The campaign for Western Saharan independence has suffered another diplomatic blow after the head of the European Parliament’s group on Western Sahara resigned, accusing the pro-independence Frente Polisario of committing ‘a serious strategic error’ by ending a 30-year ceasefire with Morocco.
Morocco annexed Western Sahara, a former Spanish colony, in 1975, sparking a guerrilla war with Polisario, which claims to represent the people of Western Sahara. The war was ended by a UN-brokered ceasefire in 1991.
Morocco still occupies around two-thirds of the territory of Western Sahara and describes it as ‘an integral part’ of its territory.
Both sides have accused each other of breaking the ceasefire. Polisario says Morocco broke the ceasefire when it sent in the army, who then opened fire on civilians, it says, to end a blockade at the border with Mauritania in the Guerguerat region on the night of 12-13 November.
For its part, Rabat contends that the blockade was supported by Polisario militia. Within days, the Sahrawi People’s Liberation Army (SPLA) said it had attacked Moroccan positions.
In his resignation letter, Joachim Schuster, a German Socialist MEP, said that “although there have been several breaches of the ceasefire agreement by Morocco throughout the years, I consider the decision of the Frente Polisario to terminate the ceasefire to be a serious strategic error.”
Morocco government officials had previously complained that the Intergroup, which has no official standing within the Parliament, was biased in favour of Polisario and Schuster, in particular, had been seen as an ally of Polisario.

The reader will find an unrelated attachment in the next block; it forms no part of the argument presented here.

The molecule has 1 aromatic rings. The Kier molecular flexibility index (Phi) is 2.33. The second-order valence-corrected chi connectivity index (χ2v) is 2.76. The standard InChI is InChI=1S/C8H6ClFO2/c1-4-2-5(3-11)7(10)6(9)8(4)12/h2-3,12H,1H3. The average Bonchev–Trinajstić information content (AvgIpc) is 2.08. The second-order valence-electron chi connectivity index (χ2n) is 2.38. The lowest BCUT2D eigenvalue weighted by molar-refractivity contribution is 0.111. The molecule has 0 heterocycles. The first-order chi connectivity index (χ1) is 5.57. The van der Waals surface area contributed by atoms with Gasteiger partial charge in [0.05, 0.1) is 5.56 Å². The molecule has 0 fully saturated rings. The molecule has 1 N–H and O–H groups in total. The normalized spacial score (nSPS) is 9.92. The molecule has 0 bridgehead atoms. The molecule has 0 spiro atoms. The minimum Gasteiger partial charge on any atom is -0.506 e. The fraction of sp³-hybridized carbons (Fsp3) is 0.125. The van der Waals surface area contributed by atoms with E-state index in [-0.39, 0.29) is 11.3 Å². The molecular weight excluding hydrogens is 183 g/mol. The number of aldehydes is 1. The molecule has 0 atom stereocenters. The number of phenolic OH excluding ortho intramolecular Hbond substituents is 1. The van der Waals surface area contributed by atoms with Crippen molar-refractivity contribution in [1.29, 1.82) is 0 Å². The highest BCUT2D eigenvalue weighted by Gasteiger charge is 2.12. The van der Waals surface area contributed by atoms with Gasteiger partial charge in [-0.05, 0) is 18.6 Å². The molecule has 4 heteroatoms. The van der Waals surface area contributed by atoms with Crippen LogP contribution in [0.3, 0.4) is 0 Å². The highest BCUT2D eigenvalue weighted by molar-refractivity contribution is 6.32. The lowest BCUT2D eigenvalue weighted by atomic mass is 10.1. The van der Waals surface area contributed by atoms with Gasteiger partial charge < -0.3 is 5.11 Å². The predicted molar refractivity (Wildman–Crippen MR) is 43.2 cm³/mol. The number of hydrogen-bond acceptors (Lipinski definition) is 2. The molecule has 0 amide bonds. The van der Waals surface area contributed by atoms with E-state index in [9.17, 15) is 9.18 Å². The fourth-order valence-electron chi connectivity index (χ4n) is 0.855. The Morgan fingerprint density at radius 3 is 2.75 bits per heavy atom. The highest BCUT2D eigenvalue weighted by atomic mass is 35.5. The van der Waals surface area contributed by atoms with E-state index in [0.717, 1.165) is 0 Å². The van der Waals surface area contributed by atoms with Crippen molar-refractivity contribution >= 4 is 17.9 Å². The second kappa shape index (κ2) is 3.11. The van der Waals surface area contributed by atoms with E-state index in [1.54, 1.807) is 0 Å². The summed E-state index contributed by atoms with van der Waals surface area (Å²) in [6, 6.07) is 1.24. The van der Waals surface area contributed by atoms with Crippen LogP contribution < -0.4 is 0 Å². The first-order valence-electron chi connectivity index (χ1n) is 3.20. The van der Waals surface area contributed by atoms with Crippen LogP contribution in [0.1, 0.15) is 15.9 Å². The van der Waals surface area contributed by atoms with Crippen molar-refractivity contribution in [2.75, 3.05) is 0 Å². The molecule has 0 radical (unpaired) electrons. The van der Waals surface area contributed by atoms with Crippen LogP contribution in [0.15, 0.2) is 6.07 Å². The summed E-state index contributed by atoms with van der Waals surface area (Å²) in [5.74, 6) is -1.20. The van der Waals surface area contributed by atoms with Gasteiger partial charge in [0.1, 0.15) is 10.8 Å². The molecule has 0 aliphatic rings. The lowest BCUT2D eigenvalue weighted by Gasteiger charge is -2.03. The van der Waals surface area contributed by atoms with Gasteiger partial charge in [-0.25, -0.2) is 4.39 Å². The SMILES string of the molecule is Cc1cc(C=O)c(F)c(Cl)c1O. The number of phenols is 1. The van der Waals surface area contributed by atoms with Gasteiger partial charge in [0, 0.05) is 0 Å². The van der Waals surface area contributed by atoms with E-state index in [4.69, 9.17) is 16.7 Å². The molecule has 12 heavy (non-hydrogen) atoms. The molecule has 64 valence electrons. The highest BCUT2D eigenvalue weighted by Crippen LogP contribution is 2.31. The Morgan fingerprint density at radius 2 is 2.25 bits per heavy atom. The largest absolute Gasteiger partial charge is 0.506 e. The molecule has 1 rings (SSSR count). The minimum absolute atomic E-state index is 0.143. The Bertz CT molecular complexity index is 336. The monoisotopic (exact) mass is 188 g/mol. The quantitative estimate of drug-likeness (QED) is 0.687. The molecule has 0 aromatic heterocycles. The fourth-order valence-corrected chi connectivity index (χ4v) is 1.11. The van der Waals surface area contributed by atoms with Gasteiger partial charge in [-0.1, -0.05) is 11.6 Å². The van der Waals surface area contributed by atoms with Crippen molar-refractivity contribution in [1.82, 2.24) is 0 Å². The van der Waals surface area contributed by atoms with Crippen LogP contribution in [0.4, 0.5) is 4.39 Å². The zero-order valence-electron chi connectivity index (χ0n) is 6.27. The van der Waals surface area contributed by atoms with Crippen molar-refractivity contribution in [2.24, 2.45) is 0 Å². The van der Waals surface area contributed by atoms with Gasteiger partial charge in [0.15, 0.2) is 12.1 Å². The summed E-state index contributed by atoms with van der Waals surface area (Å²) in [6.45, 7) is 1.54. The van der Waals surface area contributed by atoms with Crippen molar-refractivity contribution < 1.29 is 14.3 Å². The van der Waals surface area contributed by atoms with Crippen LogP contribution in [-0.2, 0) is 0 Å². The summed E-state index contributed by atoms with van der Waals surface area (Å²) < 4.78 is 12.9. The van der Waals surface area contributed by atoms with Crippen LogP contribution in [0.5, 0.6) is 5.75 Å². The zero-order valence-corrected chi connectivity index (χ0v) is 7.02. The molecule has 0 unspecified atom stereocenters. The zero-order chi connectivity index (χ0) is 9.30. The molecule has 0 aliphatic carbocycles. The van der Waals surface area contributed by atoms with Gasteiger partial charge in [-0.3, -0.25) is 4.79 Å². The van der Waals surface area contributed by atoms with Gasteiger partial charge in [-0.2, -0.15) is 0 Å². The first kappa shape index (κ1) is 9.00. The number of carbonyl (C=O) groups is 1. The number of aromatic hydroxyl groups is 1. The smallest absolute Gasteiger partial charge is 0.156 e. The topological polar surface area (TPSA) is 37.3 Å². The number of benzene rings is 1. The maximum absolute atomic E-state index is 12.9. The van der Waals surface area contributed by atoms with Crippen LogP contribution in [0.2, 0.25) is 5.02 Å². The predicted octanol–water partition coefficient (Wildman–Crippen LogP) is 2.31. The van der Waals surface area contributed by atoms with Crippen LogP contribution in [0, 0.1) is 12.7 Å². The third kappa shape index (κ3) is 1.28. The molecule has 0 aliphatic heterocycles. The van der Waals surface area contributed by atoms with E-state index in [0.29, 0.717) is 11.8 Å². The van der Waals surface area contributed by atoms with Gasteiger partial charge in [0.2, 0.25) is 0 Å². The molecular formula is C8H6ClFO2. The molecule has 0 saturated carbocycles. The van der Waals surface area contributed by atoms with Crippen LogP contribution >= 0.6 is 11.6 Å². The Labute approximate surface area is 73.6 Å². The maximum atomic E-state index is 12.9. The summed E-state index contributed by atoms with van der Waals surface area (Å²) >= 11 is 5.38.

The chair of the Intergroup is likely to remain with the Socialist group, generally seen as more supportive of the independence movement.
“I do not see how this can promote a solution to the conflict, but rather fear that the conflict will be significantly exacerbated. I do not think this serves the Sahrawi people,” Schuster said.
Schuster’s resignation is the latest diplomatic setback for the Western Sahara independence movement.
While the African Union, which Morocco rejoined in 2017, has maintained its long-standing position that Western Sahara’s future must be decided by a referendum, a prospect that now appears to be more distant than ever before, the United States has changed tack.
Last week, US President Donald Trump recognised Rabat’s claim to sovereignty over Western Sahara, tweeting that “Morocco’s serious, credible and realistic autonomy proposal is the ONLY basis for a just and lasting solution for enduring peace and prosperity!”
Trump’s move followed Morocco’s decision to re-establish relations with Israel last week, making it the fifth member of the Arab League to do so in under three months.
However, Trump’s decision, which marks a significant change in the US’s position, as well as a diplomatic coup for Morocco’s King Mohammed VI, is unlikely to be maintained in full by his successor Joe Biden, who will take over the US presidency on 20 January.
EU foreign policy chief, Josep Borrell, has called for a “fast return” to UN-supervised talks, suspended since March last year, and the appointment of a new UN envoy for Western Sahara.
He also expressed “the vital importance of ensuring compliance with the ceasefire agreements”, according to an EU statement, following talks with Moroccan Foreign Minister Nasser Bourita and his Algerian counterpart Sabri Boukadoum last month.
[Edited by Zoran Radosavljevic]